While plenty of millennials and other young people are used to offering care for others or having caring responsibilities at home, that certainly isn’t the case for everyone. It’s no secret that millennials are having less children than generations before, and that the COVID-19 pandemic has caused people to postpone their family planning or even reconsider the idea altogether. However, even with these possibilities, millennials have seen an extra responsibility recently as a whole — caregiving, in all its forms.
Whether the caregiving focuses on kids, siblings or even older adults in the home, COVID has birthed a new responsibility for many millennials in their own homes. While each situation is different, there is definitely a pattern present worth noticing. As these situations become the new normal, millennials will adjust and find solutions for the trials and tribulations that come with caring for others in ways they may not have seen before. Here are a few of the ways that millennials are caring for others in new ways.
When it comes to kids, there are a few ways caregiving can take form. While there are plenty of millennials who have kids of their own at home, many younger millennials have younger siblings or other relatives that they’re now tasked with caring for. For those who do have children, they’re likely seeing much more of them, which means that caring responsibilities have increased tremendously. While kids going off to school allows them to learn with teachers and peers, kids staying home all day can almost seem like an additional full time job.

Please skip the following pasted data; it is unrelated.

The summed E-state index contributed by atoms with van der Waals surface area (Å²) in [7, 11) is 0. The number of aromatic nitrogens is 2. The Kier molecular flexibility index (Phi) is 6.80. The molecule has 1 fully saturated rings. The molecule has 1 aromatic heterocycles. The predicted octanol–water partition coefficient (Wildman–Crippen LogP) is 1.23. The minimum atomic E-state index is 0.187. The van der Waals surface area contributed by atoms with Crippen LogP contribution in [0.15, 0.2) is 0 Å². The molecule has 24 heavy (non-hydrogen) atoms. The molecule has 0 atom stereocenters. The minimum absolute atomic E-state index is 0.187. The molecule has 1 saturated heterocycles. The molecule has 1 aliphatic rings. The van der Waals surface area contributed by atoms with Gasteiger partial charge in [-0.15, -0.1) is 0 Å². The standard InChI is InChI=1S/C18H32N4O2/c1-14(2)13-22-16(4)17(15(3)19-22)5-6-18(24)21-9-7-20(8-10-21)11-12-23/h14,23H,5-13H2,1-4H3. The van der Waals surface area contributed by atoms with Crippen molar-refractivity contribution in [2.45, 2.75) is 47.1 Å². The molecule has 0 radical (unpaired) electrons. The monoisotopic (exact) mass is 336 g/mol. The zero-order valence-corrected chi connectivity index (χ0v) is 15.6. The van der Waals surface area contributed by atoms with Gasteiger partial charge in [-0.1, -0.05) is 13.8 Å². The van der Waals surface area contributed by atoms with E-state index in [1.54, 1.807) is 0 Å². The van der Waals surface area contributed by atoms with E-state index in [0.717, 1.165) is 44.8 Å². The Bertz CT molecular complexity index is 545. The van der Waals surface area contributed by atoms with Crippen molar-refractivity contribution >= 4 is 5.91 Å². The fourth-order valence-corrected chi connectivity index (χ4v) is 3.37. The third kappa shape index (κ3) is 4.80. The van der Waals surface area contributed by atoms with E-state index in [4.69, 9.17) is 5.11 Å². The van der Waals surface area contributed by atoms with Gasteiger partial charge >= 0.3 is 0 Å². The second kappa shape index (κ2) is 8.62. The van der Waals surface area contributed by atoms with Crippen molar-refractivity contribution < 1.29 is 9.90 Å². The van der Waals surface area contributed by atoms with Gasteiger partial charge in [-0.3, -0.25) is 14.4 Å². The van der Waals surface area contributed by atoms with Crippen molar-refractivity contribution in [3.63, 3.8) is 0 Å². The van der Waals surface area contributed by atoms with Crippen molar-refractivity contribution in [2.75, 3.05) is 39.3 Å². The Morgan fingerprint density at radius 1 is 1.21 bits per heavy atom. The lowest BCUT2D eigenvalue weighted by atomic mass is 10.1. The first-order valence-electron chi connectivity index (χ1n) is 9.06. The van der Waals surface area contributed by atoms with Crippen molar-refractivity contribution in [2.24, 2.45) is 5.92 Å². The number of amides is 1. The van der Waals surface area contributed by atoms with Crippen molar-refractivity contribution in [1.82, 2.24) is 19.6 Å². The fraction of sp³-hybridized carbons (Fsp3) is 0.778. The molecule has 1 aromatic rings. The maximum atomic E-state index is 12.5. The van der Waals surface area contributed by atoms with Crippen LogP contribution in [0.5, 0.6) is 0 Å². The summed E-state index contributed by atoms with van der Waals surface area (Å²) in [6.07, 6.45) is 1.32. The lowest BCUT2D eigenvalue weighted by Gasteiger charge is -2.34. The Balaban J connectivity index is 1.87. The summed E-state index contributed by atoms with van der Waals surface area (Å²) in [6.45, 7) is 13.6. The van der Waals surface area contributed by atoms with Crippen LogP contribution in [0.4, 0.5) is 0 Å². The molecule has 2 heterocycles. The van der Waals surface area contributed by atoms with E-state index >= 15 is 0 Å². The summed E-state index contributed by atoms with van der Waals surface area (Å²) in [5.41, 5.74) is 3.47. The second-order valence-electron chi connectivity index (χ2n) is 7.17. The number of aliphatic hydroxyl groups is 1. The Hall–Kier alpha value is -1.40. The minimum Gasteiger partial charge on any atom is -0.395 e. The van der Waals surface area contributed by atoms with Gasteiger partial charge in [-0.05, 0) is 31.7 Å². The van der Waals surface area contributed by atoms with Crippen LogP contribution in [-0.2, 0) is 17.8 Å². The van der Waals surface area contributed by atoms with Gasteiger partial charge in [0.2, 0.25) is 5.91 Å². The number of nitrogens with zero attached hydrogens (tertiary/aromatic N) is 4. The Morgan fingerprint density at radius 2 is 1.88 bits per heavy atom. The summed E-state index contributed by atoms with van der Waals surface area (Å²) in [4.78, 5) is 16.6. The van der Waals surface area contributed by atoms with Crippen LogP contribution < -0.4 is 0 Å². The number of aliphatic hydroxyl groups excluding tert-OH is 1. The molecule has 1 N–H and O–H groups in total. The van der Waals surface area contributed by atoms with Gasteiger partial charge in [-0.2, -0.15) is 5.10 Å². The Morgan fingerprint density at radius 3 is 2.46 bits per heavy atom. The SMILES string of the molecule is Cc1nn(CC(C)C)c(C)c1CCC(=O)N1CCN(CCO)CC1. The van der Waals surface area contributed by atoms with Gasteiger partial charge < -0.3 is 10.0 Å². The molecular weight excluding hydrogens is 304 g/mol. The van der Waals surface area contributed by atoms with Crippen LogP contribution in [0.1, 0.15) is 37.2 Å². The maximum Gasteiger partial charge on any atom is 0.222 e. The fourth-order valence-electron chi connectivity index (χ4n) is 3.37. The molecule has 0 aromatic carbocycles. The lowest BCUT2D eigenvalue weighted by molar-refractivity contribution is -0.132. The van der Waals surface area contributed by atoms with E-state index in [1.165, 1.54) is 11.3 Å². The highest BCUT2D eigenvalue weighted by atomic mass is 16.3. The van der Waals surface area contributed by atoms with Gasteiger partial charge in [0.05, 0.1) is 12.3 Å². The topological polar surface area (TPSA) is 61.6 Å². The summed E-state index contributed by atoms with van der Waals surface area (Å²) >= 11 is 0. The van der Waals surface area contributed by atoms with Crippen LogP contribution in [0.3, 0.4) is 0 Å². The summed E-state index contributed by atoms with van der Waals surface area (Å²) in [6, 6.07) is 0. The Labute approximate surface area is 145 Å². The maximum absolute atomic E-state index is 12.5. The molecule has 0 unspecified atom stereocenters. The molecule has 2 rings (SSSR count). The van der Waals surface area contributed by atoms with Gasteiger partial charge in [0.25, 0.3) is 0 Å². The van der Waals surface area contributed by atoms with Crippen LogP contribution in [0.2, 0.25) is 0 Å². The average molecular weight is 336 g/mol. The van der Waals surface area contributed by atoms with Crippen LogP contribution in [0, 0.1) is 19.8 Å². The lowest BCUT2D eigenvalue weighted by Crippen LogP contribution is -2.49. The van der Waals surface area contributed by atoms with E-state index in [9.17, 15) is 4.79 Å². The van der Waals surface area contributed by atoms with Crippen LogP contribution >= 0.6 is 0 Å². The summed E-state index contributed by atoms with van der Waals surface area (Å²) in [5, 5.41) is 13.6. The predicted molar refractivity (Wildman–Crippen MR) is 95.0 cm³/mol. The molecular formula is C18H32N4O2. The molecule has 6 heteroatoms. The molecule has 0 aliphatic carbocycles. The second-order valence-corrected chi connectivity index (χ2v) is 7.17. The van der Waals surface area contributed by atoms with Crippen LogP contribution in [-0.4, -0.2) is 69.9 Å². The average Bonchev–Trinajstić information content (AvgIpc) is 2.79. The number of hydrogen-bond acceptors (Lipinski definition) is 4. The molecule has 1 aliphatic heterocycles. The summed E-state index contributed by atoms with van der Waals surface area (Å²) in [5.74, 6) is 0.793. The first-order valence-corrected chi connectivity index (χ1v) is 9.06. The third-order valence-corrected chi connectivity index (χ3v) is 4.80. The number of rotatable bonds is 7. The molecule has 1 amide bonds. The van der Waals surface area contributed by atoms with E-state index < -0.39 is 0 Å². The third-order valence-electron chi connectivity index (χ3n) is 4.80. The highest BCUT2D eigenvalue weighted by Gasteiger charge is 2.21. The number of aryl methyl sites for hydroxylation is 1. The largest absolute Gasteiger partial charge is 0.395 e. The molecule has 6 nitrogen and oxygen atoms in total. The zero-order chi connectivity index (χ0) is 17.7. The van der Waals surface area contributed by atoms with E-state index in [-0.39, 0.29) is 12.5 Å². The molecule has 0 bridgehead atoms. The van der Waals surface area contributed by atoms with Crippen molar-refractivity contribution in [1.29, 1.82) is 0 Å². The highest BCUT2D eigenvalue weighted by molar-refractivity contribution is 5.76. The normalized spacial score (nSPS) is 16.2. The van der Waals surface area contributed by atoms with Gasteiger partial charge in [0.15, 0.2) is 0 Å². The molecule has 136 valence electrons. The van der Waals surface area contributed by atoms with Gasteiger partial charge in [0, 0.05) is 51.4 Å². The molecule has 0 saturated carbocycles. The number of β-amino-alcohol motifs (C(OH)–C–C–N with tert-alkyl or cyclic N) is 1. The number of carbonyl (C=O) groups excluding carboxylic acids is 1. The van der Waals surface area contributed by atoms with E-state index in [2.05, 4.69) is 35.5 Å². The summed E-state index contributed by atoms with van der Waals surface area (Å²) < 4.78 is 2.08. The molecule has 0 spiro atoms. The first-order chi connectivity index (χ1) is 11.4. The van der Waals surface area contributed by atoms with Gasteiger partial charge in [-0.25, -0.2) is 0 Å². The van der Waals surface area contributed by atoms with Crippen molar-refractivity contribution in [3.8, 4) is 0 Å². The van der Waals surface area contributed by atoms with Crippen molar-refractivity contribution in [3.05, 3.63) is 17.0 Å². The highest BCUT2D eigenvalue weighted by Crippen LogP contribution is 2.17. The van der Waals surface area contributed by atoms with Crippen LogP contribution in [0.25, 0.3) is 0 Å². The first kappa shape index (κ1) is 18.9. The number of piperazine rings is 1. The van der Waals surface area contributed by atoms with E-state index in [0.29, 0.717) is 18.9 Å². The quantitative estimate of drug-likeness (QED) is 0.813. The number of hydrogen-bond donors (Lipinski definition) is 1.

This can be even more jarring with other peoples’ children, whether they’re siblings, relatives or otherwise related. Especially when it comes to younger millennials — who might be in school or who have lost jobs due to COVID — they might be the only people around with the time or flexibility to handle the responsibilities of caring.
While caring alone is already a large responsibility, COVID-19 has made it so that responsibility also comes with teaching tasks, too. Especially for younger children, online school and distance learning can be difficult to navigate independently. While teachers and educators are doing all they can, in-person support is often still required from those caring for students. This often requires parents to step away from their jobs or even for teens and older siblings to step in as teachers while also trying to manage their own studies.
Children are far from the only household members in need of consistent care. Older adults, grandparents and those aging in place who may have had additional support before the pandemic are now required to turn to family and other forms of personal support. Especially with nursing homes being a primary place of outbreaks for the virus, many are finding it safer to age in place.
However, with the quick transition, many are finding their homes unequipped, and this requires even more effort and care. Features like home elevators for mobility, accessible bathrooms and smart storage aren’t always present and available, requiring even more support from those at home who have the time to practice caregiving — often millennials.
COVID and Millennial Caregivers
The pandemic has impacted the millennial generation uniquely, when it comes to caregiving responsibilities and beyond. While everyone has a different experience, COVID has largely resulted in millennials taking on more caregiving responsibilities than ever before.